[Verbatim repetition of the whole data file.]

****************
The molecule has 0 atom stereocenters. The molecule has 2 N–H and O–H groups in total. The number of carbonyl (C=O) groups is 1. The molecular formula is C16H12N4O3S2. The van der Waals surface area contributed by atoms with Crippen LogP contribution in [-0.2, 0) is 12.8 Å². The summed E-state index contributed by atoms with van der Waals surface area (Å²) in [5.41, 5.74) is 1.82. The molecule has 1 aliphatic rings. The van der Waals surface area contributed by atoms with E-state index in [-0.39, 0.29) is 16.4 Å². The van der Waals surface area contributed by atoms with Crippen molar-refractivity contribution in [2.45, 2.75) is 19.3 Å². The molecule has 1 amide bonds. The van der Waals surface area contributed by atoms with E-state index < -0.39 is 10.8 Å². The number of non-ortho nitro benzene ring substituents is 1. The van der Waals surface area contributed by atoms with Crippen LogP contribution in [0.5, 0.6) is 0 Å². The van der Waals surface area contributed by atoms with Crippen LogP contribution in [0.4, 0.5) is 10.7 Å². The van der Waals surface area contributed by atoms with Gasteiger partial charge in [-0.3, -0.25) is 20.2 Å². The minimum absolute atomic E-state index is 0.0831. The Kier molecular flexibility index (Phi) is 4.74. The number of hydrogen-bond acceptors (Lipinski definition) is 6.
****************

The molecule has 0 atom stereocenters. The molecule has 2 N–H and O–H groups in total. The number of carbonyl (C=O) groups is 1. The molecular formula is C16H12N4O3S2. The van der Waals surface area contributed by atoms with Crippen LogP contribution in [-0.2, 0) is 12.8 Å². The summed E-state index contributed by atoms with van der Waals surface area (Å²) in [5.41, 5.74) is 1.82. The molecule has 1 aliphatic rings. The van der Waals surface area contributed by atoms with E-state index in [-0.39, 0.29) is 16.4 Å². The van der Waals surface area contributed by atoms with Crippen molar-refractivity contribution in [2.45, 2.75) is 19.3 Å². The molecule has 1 amide bonds. The van der Waals surface area contributed by atoms with E-state index < -0.39 is 10.8 Å². The number of non-ortho nitro benzene ring substituents is 1. The van der Waals surface area contributed by atoms with Crippen LogP contribution in [0.5, 0.6) is 0 Å². The van der Waals surface area contributed by atoms with Crippen LogP contribution in [0.4, 0.5) is 10.7 Å². The van der Waals surface area contributed by atoms with Gasteiger partial charge in [-0.3, -0.25) is 20.2 Å². The minimum absolute atomic E-state index is 0.0831. The Kier molecular flexibility index (Phi) is 4.74. The number of hydrogen-bond acceptors (Lipinski definition) is 6.